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Producers warn against backlash after Dwejra filming 'blunder'

The Producers' Creative Partnership, a local service company, has insisted that the Dwejra 'blunder' where a filming company disregarded MEPA regulations and used heavy machinery in order to clean up sand on this sensitive site should not lead to the stigmatisation of the film industry.

"It is no secret that MEPA is reputed in the film industry as not being the easiest of government bodies to work with. However one must respect that MEPA has a very important task of protecting the island's natural environment from the prospects of such isolated mismanaged incidents. For this reason certain conditions imposed by MEPA are warranted," the PCP said.

"But it is also important that every film is judged on its own merits. A film production must manage its locations in a professional manner. Trying to save monies by hiring a location manager who never before did the job, as clearly appears to be the case in this incident, is negligence by the production."

The PCP recalled that when Hallmark’s “Odyssey” filmed in Gozo 15 years ago it left a controversial permanent road built at Ta’ Cenc. But when it returned in 2002 for “Dinotopia” it filmed in Mtahleb and other sensitive locations without a single hitch - because the management teams on both productions were entirely different, despite being employed by the same Hallmark company.

The US feature “Cut Throat Island” filmed in 1994 with a large bunch of American and British location managers, some of whom were not qualified. The production, it said, left the island with a string of false promises and claims with councils and location owners.

"It has taken the industry a good decade to recover from the “Cut Throat Island stigma” and this was only with the help of successful productions as “The Count of Monte Cristo” which treated every location with the utmost care."

The partnership said that when a blunder occurred as that recently in Dwejra, it was easy to blame the entire industry. But in reality it was often the fault of only a few individuals, often simply the fault of the location manager.

"All local production service providers are urged to keep in mind that that they do not only represent the foreign producers but they also represent a film servicing industry which is still in its infancy and which can easily be tainted unfairly on this little island. Productions must manage themselves professionally and spend and save money in the right places."

The PCP said that in order to avoid a repeat of what happened at Dwejra, it was proposed that when MEPA in future issued filming permits, instead of instilling unreasonable and tougher rules on anyone applying for a permit to protect itself from another public controversy, a fairer and more intelligent strategy should be adopted.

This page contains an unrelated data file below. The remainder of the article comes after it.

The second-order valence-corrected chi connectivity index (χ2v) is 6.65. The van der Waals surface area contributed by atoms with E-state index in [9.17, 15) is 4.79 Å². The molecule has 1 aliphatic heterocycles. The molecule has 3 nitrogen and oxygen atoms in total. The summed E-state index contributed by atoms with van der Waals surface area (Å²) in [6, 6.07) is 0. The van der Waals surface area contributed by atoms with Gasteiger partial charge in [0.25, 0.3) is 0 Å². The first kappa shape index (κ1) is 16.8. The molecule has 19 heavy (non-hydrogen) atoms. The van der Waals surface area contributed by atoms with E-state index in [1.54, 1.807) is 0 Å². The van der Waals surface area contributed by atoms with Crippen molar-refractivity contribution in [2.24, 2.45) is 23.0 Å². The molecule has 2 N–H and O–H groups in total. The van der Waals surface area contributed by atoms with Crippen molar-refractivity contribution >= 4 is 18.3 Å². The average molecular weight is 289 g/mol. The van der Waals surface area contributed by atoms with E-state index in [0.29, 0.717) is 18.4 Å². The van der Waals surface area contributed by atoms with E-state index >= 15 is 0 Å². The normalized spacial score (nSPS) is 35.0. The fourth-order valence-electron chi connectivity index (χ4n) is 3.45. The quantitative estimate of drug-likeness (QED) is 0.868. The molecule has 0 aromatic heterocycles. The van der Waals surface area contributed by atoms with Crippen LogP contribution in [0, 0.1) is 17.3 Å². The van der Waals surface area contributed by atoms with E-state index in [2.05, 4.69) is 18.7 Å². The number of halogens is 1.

"Besides considering the environmental impact, MEPA could evaluate the production team’s track record in Malta and it could inform itself of the experience of the location manager who is assigned to the site. Based on its findings it can assess whether the risk of breaking a regulation will be low or high and then it can determine a reasonable bank guarantee figure as well as whether onsite inspections should be sporadic or continuous.

"If MEPA opts to simply increase its bureaucracy for future permit applications, it will only deter film productions from coming to shoot on location in Malta. The economical impact can be disastrous for the industry.

"The authorities at MEPA, NGOs and local councils who are tempted to stigmatize the film industry based on the recent Gozo incident are urged to think once again. This is an isolated case and must be treated as such."

The sand strewn on the fossil-rich rocks at Dwejra is being removed manually, with brushes and spades, in a lengthy and meticulous exercise which Mepa says could have been avoided had permit conditions been followed.

Fire & Blood Productions, which filmed parts of the HBO series Game of Thrones at Dwejra, has blamed the subcontractor it hired for not adhering to established conditions in the clean-up process to remove sand it had strewn on the protected site.

In a briefing yesterday, the Malta Environment and Planning Authority said it would be making a case to withdraw part or all of the €15,000 bank guarantee imposed on the production company and it was not ruling out other measures of redress, depending on whether the site had been irreversibly damaged.

Residual damage was still being quantified but it was not looking bad, the director of environment, Martin Seychell said.

Planning director Chris Borg pointed out the production company’s failures included the fact that it did not inform Mepa when it began to lay the sand and did not place an impermeable plastic sheet, using mesh instead, which defeated the purpose.

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